HC Deb 22 May 1992 vol 208 cc645-51 11.58 am
Mr. Andrew Miller (Ellesmere Port and Neston)

I am sure that it goes without saying that the importance of the chemical and allied sector in my constituency cannot be emphasised sufficiently, but it is an industry which, by its very nature, creates a fair amount of waste, some of which is dangerous.

Only last week, Sir David Attenborough spoke in glowing terms of the changing attitudes of the industry in the past 40 years. He was speaking at the Chemical Industries Association Ltd's awards ceremony for young achievers. I am pleased to say that Michelle Aspinall who is a constituent of the hon. Member for City of Chester (Mr. Brandreth) and works in a factory in my constituency, was the recipient of an award. The hon. Member for Chester and I both praised her for her achievement.

In his address Sir David stressed that one of the great changes that had taken place in the industry was the growing enthusiasm of young people in the industry for environmental issues. There is insufficient information in this country about many areas of environmental concern, but there have been a fair number of interesting epidemiological studies on environmental issues involving the handling of substances that we all now know to be dangerous. However, there is little real evidence on the issue that I am raising today.

Naturally, the fact that the evidence is not available causes fears in my constituency. There is a certain amount of anecdotal evidence about leukaemia clusters and the like—and it stems from the fact that in the United Kingdom there are no reliable statistics on waste produced or disposed of in the United Kingdom. That judgment comes from volume II of the second report of the Select Committee on the Environment 1988–89—"Toxic Waste". I believe that the situation has changed very little since then.

I want to raise the issue of organo-halogens, especially polychlorinated biphenyls. The Minister will know that those substances are known to be carcinogenic, which gives rise to serious concern in this country and throughout the world. Such compounds are extremely toxic and persistent and they are biocumulative—that is, they stay with us throughout the food chain. It is important that positive action be taken to control the handling of such materials, especially their disposal. It is vital that they be disposed of in circumstances that are scientifically proven to be safe and which are acceptable to society as a whole.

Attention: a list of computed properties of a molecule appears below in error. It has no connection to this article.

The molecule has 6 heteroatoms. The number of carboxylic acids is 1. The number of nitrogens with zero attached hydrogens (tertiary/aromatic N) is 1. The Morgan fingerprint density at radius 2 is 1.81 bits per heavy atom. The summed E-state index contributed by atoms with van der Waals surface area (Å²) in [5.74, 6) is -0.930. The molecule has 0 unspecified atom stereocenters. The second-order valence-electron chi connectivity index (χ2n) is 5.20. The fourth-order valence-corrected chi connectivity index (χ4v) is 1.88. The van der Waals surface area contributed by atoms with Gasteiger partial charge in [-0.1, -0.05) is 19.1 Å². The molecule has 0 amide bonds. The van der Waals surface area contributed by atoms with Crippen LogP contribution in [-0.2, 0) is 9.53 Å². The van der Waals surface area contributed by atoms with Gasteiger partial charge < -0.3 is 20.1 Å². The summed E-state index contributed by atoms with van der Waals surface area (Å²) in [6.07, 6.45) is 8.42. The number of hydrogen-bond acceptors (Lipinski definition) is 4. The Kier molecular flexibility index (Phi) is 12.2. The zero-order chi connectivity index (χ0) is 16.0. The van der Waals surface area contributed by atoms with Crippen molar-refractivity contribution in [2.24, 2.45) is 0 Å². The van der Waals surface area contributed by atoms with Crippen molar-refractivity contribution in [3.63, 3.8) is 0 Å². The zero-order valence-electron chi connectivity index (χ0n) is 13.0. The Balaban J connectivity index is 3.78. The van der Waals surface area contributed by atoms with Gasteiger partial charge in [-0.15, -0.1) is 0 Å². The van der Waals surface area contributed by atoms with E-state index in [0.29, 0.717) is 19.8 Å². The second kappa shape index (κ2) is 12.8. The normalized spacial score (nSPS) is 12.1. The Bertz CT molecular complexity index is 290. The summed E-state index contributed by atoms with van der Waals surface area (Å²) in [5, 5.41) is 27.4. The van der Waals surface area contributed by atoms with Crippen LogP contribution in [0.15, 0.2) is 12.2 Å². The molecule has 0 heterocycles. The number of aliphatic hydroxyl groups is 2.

For some time, throughout the United Kingdom, there have been rumours and counter-rumours about the disposal of PCBs from Western Australia. It always seems odd to me that the people of an enormous land area such as Western Australia are concerned about PCBs being incinerated in their communities, yet in this country, which covers a much smaller geographical area, PCBs are often incinerated—both in my constituency of Ellesmere Port and Neston and elsewhere. There have been debates in the House in the past about a similar facility in Pontypool.

The concern about the waste from Western Australia was brought to my attention by a Labour party member from one of the Knowsley constituencies who visited Australia in December 1990 and brought back a press cutting from the Perth Sunday Times, under the headline: UK ideal for WA waste". I hope that the whole House would denounce that statement. The United Kingdom is not ideal for anybody's waste.

That press cutting contained some authoritative statements by senior officers of the Western Australian Administration, to the effect that large volumes of intractable waste needs to be disposed of, and that Cleanaway—an Australian public company with a United Kingdom operation—had a high-temperature incincerator at Ellesmere Port, near Liverpool. On receipt of the cutting I had a series of exchanges with the directors of Cleanaway, the company involved. As the House knows, 50 per cent. of that company is owned by GKN and the other 50 per cent. by Brambles, the parent company of Cleanaway Australia. Brambles Australia sent a facsimile to Cleanaway, which was subsequently passed on to me by the technical director. In effect, it says that the cutting came from a minor newspaper and was not quite correct. It said: This article was one of many hundreds that came out in the press following the announcement in November of the government's decision not to proceed with a high-temperature incinerator at Corowa … In summary, the article appeared in what appears to be a small regional newspaper following the decision on the Corowa site.

That statement gave a certain amount of comfort to people in my constituency and it was followed by a letter from the company, again making it clear that the Perth Sunday Times article was not known to the technical director. The letter said that the importation of PCBs into the United Kingdom was purely a matter of conjecture on the part of the journalist who wrote the article. At about the same time, the shipping company Carpenteria International stated its intention to ship to the United Kingdom material for destruction at the ReChem plant at Pontypool, and also at Fawley.